“One way is to say, yes, we understand, and if you don’t think there’s going to be enforcement, then you can ignore those laws. The other is to say, the risk of enforcement doesn’t matter, because once you start considering the risk of being caught you are undermining the principal of compliance.  In the long run, if you are caught, the sanctions are going to be worse, and that could result in  huge injury to our reputation. More importantly, though, you are delegating to low-level employees the ability to decide which laws to comply with and which ones to ignore.  That never works out well in the long run.   That’s what underlies building a compliance culture: saying the enforcement doesn’t matter, you just have to comply with the law.”  

5. Leverage education and training

Your compliance culture may also need to be underpinned by a program framework, including training. Bruce suggests two forms of training are important. 

“First, people must know what the rules are, and how to comply with them. That’s what we might call technical training or baseline training. The second important aspect is culture training, or training about expectations, such as that we expect you to comply with the rules as written.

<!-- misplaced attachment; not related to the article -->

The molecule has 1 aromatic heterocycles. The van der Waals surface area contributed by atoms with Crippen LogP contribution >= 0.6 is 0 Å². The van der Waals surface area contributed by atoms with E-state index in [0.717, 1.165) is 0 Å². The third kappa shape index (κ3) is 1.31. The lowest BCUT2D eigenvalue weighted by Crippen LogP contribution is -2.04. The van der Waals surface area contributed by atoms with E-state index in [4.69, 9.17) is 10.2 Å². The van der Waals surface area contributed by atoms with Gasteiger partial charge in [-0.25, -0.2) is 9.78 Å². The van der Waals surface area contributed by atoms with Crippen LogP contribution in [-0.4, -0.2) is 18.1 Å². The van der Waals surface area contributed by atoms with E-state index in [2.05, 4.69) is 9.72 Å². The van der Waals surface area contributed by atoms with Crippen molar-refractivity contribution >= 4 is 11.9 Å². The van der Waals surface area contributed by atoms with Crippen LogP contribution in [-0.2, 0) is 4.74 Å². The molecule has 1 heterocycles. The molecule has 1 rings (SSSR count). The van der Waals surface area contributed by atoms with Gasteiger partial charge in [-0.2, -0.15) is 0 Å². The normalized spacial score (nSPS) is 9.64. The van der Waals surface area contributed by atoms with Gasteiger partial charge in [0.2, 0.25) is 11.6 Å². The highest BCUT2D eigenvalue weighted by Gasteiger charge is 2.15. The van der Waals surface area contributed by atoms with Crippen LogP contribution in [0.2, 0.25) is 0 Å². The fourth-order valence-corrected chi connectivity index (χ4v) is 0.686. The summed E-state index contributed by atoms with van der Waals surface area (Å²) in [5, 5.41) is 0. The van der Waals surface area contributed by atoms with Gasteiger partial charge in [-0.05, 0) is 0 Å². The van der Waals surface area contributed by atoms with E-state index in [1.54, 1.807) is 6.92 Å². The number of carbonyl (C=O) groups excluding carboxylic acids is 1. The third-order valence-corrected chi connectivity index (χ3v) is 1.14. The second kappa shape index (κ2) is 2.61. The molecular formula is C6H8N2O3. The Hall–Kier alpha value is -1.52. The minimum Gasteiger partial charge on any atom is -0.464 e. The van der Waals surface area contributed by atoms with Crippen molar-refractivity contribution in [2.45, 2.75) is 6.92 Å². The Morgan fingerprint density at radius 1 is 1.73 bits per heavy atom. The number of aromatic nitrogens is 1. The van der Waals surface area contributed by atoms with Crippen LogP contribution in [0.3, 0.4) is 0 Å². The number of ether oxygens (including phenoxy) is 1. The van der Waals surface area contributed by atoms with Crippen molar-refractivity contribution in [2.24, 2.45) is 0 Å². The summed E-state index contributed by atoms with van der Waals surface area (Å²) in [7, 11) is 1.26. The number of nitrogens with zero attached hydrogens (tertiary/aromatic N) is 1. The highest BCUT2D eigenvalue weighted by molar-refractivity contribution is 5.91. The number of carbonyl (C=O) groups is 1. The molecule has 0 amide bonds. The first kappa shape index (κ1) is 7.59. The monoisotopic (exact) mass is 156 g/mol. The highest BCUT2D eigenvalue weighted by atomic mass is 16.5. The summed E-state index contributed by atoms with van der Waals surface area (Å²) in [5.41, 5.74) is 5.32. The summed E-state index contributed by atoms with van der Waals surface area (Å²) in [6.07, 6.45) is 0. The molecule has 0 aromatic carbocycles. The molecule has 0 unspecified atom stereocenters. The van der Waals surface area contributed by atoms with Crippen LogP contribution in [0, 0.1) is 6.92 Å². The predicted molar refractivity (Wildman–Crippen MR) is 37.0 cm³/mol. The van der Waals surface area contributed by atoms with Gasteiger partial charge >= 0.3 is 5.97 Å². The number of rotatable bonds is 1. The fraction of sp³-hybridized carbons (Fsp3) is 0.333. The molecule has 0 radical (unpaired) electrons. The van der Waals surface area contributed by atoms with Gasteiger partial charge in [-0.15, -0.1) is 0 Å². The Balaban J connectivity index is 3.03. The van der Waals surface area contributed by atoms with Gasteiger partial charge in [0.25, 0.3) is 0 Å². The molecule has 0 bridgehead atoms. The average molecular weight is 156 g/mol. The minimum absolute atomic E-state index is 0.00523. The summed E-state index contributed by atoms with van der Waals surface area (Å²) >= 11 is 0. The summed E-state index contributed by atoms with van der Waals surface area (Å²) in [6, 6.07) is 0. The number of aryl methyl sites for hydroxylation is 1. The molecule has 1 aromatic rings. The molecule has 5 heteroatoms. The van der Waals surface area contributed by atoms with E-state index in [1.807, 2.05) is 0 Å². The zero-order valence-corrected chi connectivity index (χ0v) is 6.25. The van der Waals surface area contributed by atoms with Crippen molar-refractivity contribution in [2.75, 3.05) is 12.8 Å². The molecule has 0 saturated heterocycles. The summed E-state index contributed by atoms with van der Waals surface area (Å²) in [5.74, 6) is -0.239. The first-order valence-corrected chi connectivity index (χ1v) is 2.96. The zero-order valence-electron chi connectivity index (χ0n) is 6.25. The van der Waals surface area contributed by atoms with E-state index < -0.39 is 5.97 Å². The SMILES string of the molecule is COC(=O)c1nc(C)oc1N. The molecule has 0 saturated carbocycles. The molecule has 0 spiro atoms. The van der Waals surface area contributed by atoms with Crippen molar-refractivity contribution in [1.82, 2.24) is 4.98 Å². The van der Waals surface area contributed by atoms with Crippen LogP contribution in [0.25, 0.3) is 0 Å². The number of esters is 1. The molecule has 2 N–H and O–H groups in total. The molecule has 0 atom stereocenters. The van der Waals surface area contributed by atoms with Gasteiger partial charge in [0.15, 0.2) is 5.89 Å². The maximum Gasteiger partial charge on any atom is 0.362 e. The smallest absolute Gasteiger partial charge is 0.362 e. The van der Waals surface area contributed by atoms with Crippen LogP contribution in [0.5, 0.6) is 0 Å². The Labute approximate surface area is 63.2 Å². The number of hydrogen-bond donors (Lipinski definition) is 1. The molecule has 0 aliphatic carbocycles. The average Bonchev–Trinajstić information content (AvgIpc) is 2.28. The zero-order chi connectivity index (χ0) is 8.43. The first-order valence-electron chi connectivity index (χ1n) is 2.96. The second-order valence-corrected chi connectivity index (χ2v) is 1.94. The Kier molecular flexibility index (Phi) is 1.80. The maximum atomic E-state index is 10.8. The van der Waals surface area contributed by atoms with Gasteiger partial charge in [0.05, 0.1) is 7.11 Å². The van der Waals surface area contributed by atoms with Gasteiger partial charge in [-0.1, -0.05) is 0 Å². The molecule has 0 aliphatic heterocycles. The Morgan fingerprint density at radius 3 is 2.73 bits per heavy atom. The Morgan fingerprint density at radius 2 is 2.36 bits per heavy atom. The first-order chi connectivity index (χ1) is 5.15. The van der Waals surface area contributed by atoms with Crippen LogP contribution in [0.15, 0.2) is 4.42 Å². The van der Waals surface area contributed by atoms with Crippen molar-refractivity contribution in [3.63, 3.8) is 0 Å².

“Training to build that culture is very important, and it must go up and down the chain. It’s not just about training your EHS people, you also need to train your mid-level managers. Your expectations have to be understood right from the c-suite down to the people on the factory floor.” 

Keep going – and keep your focus on an EHS compliance culture

t’s all too easy for EHS compliance to fall by the wayside. Instead of focusing on why this is happening, leaders need to encourage their employees to come forward and own their mistakes rather than run away from them. The best way to do this is to take steps to foster an EHS compliance culture throughout the organization. Discover just how to do so in our insider guide webinar with Bruce – all about building your best EHS culture. 

[Webinar] Is your EHS compliance culture the best it can be?

Find out with this live insider’s guide to getting it right. Join us as Bruce Adler, EHS leader at GE for 28 years, shares his real-life success stories and best practices for compliance culture.  

Register for the free webinar